"1922: The Birth Of Irish Democracy".

           13 In all probability, C&I would have remained a minor backwater abberation but for the calamity that befell the ballrooms in the late Seventies.

           14 With the advent of the disco, the entire showband industry ground to a halt. A new generation of  punters no longer wanted beery men in toupees hawking cover versions of American and British hits.

           15 So the beery men in toupees swelled the ranks of the C&I pub and club scene where they hawked  cover versions of Irish tunes and homemade dirges about the view from their kitchen window.

           16 Big Tom was C&I's first King. He was neither beery nor toupeed - and would be entitled to sue anyone who suggested he was - but he had great success with tunes such as
"Old Log Cabin For Sale", "Old Rustic Bridge" and "Back To Castleblaney".

           17 Castleblaney is the Nashville of C&I. It's musical satellites include
Tourmakeady, Ballinamuck and Muff.

           18 But back to Big Tom, who regularly toured the States with The Mainliners.

           19 Once, Tom & Co. found themselves playing to a packed audience of strung-out Hell's Angels.

           20 Mainlining is slang for injecting heroin.

           21 The ex-showband heads who flooded C&I were astoundingly versatile when needs dictated.

           22 Johnny Carroll, for instance, went from the Premier Aces Showband to Murphy And The Swallows to Magic & The Magic Band.

           23 Magic's suit was festooned with lightbulbs that lit up as he gyrated.
This was sufficient to make him a major draw.

           24 Unfortunately, the new discos had bigger and better lights.

           25 Johnny then embraced the C&I scene, affiliating to its Easy Listening unit.
His proudest moment was  performing at half-time during the 1988 All-Ireland Hurling Final.

           26 Links between the GAA and the C&I are as numerous as the grains of sand on
"My Beloved Banna Strand" and "The Dunes Of Kilalla Bay".

           27 And why not? Do we want our role models associated with wholesome national games or with unspeakable depravity involving six-in-a-bed sex romps with rented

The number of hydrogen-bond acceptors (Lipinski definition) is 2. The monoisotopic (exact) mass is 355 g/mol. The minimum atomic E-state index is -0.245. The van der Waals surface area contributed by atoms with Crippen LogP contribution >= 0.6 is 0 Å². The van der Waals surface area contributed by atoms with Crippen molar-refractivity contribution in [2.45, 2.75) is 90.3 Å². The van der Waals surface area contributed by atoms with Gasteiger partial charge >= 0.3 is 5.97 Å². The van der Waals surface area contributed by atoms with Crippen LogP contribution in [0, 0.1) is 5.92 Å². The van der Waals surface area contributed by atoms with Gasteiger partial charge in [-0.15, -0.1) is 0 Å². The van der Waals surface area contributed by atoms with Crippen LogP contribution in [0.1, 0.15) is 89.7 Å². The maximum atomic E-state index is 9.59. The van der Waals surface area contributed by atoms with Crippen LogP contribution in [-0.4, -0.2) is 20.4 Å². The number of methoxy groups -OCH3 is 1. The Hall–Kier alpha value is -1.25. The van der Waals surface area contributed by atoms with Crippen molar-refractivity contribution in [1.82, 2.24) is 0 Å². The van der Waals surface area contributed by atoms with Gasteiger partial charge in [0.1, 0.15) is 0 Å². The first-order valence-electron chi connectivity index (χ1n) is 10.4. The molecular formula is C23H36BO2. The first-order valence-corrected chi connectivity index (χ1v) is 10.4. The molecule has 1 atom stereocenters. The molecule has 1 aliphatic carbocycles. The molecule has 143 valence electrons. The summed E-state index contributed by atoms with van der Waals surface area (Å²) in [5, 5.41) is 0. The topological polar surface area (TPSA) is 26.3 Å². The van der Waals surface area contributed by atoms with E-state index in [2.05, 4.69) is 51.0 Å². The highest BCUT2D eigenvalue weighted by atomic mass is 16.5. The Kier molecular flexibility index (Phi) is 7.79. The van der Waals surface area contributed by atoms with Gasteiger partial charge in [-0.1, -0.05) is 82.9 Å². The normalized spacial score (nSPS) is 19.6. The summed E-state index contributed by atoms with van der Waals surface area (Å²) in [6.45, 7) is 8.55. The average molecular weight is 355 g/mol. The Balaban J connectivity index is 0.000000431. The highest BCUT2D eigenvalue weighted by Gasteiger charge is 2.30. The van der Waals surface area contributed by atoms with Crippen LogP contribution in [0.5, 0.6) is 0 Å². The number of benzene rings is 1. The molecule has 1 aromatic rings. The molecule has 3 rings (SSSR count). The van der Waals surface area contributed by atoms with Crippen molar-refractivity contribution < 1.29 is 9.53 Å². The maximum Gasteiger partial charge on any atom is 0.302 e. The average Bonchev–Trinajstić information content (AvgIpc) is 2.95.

Naomi Campbell lookalikes.Probably with the lights left on.

           28 A composite profile of the typical C&I entertainer shows family values and positive attitudes to the fore.

           29 Here's that profile. 1st Job: Apprentice butcher/barman/cattle rustler. Interests: Hurling/golf.
           Influences: Jim Reeves/Margo. Biggest thrill: Meeting Dolly Parton.
Ambition: To meet Pope John Paul
           II. Star comment: "A stranger is a friend you do not know."

           30 During the 70s and 80s, stars of C&I were notable for making friends in strange places, like
           Romania under the murderous Ceaucescu regime and Apartheid South Africa.

           31 The old Eastern Bloc was much loved by the C&I crowd. They'd arrive back in Ireland and rustle up  publicity for their latest tour/record with tales of how they were infinitely bigger than Michael Jackson in Bulgaria, Moldova and/or Hungary.

           32 And maybe they were. Unfortunately the Iron Curtain made it virtually impossible to check.

           33 They were also forever winning first prize in the "prestigous"
Brataslava/Dubrovnik/Potsdam Song Contest.

           34 Though only Eurovision itself is more prestigious than the annual Castlebar Song Contest, in the heartland of C&I music.

           35 To sample C&I at its best in Dublin, just follow the advice of the radio ad. It says: "Come along toBarry's Hotel and meet all the stars.
There's Declan Nerney, Louise Morrissey, Big Tom ..."

           36 Also try to catch Brian Coll. Brian is "an outstanding exponent of yodelling".

           37 The biggest of them all, though, is Daniel O'Donnell.

           38 If standard C&I fare is a boggy wasteland of despond, Daniel's output is Massey-Ferguson Young Farmer Of The Year award-winning stuff.

           39 His huge success provides a salutary lesson in cultivating vegetables for profit.

           By Damian Corless